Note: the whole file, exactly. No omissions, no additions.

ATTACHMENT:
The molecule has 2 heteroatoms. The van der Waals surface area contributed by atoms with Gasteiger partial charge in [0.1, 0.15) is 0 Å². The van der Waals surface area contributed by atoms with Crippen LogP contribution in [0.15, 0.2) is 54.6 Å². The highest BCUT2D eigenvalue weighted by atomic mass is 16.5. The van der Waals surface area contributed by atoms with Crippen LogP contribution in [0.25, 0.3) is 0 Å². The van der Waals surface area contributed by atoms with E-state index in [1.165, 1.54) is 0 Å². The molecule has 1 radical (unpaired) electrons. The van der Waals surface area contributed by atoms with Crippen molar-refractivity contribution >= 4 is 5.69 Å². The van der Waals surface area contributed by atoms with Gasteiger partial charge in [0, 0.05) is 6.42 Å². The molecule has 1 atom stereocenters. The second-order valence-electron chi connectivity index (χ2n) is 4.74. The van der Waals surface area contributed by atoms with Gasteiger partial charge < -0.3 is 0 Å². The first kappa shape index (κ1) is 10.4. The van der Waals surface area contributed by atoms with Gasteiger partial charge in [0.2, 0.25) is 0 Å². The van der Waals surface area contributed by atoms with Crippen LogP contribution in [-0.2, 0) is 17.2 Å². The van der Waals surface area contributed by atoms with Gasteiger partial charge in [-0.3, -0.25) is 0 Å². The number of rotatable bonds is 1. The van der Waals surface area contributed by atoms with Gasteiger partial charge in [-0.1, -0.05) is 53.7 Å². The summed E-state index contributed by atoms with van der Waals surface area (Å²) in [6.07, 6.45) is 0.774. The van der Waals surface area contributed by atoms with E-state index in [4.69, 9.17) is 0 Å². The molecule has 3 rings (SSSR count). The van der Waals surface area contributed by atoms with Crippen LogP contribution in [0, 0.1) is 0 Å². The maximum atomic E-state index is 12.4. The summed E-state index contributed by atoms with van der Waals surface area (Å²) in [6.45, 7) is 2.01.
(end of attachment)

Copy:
The molecule has 2 heteroatoms. The van der Waals surface area contributed by atoms with Gasteiger partial charge in [0.1, 0.15) is 0 Å². The van der Waals surface area contributed by atoms with Crippen LogP contribution in [0.15, 0.2) is 54.6 Å². The highest BCUT2D eigenvalue weighted by atomic mass is 16.5. The van der Waals surface area contributed by atoms with Crippen LogP contribution in [0.25, 0.3) is 0 Å². The van der Waals surface area contributed by atoms with E-state index in [1.165, 1.54) is 0 Å². The molecule has 1 radical (unpaired) electrons. The van der Waals surface area contributed by atoms with Crippen molar-refractivity contribution >= 4 is 5.69 Å². The van der Waals surface area contributed by atoms with Gasteiger partial charge in [0, 0.05) is 6.42 Å². The molecule has 1 atom stereocenters. The second-order valence-electron chi connectivity index (χ2n) is 4.74. The van der Waals surface area contributed by atoms with Gasteiger partial charge < -0.3 is 0 Å². The first kappa shape index (κ1) is 10.4. The van der Waals surface area contributed by atoms with Gasteiger partial charge in [0.2, 0.25) is 0 Å². The van der Waals surface area contributed by atoms with Crippen LogP contribution in [-0.2, 0) is 17.2 Å². The van der Waals surface area contributed by atoms with Gasteiger partial charge in [-0.3, -0.25) is 0 Å². The number of rotatable bonds is 1. The van der Waals surface area contributed by atoms with Gasteiger partial charge in [-0.1, -0.05) is 53.7 Å². The summed E-state index contributed by atoms with van der Waals surface area (Å²) in [6.07, 6.45) is 0.774. The van der Waals surface area contributed by atoms with E-state index in [4.69, 9.17) is 0 Å². The molecule has 3 rings (SSSR count). The van der Waals surface area contributed by atoms with Crippen LogP contribution in [0, 0.1) is 0 Å². The maximum atomic E-state index is 12.4. The summed E-state index contributed by atoms with van der Waals surface area (Å²) in [6.45, 7) is 2.01.